Meredith Thompson: "How do you know what the pages are that the customer wants to receive? We send new product to the customer all the time, product that didn't previously exist, product that the customer has to be told to like. Do you think you know, in advance, what the customer likes, and can make those decisions? And how do you tell a compelling story across a catalog when customers are all getting different pages? You ruin the ability to tell a good story."
Lois Gladstone (Chief Financial Officer): "Is this technology expensive?"
Roger Morgan: "White papers really don't address cost considerations. And your ability to tell a compelling story online is seriously compromised by customers looking at whatever pages she wants to look at. Anyway, we could easily incorporate clickstream data, we'll just figure it out. I think we have to move to a modern version of CRM. The promise of CRM was to enable personalized, one-to-one conversations, right? Well, we can use technology to do that."
Meredith Thompson: "Why not use e-mail to do that? Or why not have a conversation via social media, where it is an actual, two-way, human conversation? You are confusing the concept of a one-to-one conversation. Does the customer want to have personalized print message pushed to her, or does she want to be so inspired that she goes online and makes her own decisions?"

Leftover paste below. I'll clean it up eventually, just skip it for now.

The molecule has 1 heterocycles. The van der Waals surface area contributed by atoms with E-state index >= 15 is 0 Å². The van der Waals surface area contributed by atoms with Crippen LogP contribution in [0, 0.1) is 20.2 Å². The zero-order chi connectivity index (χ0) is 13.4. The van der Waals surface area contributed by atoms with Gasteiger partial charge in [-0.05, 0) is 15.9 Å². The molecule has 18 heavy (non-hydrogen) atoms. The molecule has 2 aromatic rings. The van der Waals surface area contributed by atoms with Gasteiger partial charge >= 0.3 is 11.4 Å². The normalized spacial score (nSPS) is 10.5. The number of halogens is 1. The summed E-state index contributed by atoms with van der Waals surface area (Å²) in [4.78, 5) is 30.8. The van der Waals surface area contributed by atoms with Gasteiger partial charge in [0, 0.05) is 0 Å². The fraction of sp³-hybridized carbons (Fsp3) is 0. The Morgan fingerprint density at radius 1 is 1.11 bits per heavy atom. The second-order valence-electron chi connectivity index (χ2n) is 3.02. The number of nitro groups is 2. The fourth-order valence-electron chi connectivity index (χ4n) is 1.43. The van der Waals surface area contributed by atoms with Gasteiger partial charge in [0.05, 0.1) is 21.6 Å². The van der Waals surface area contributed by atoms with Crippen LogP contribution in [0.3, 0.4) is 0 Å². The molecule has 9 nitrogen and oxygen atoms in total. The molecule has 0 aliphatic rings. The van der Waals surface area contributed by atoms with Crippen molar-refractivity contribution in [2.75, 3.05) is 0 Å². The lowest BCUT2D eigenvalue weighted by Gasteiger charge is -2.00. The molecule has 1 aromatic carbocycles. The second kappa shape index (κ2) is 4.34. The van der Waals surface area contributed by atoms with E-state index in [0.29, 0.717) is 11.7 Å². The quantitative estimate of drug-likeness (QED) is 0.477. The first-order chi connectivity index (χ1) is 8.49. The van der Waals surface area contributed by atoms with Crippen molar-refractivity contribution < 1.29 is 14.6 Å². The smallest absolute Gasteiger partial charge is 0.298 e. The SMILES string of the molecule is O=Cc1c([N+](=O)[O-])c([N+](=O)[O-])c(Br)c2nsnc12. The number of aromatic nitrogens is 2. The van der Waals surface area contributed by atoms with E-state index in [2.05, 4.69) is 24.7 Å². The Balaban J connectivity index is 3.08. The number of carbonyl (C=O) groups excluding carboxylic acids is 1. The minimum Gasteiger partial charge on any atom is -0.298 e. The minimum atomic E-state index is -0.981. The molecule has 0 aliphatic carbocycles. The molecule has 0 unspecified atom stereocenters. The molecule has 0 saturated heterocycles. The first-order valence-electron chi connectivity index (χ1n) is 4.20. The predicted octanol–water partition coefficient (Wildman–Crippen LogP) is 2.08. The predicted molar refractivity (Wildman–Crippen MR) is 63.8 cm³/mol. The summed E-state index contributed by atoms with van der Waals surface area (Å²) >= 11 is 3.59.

Kevin: "Clearly, both of you are passionate about this topic. And it is probably best to have this discussion when the Chief Marketing Officer is in the room. That being said, right now, this team is very focused on tactics. Can social media drive sales increases? How do we construct a catalog to generate the most sales? It is easier to think that if somebody simply corrects a poorly executed tactic, then the business will be much more profitable. There's a deeper question at play, here, however. Who is the target audience that Gliebers Dresses is trying to have a relationship with? Is it the 50+ year old female shopper? If so, Roger's strategy might make perfect sense. Is it the 30 - 49 year old female shopper? If so, there's no amount of catalog configuration tricks that can make a difference, because this customer is not inspired by traditional catalog marketing activities. Is it the 15 - 29 year old female shopper? If so, don't even bother sending any catalogs, the conversations are completely misplaced. I think Gliebers Dresses is better served by considering the answers to these questions than to think about how to manufacture demand by using variable print technology."
Glenn Glieber: "Great discussion, folks, it truly is food for thought. And we cannot answer the question by the end of this meeting, so we'll table it for now. Ok, on to other issues that have to be resolved right now. We need to decide which employee will appear on the cover of the January catalog. We'll meet at 4:00pm today to go over the photos and see which employee will grace the cover of the January catalog."
Helping CEOs Understand How Customers Interact With Advertising, Products, Brands, and Channels
September 22, 2009
Gliebers Dresses: Hyper-Targeting Via Print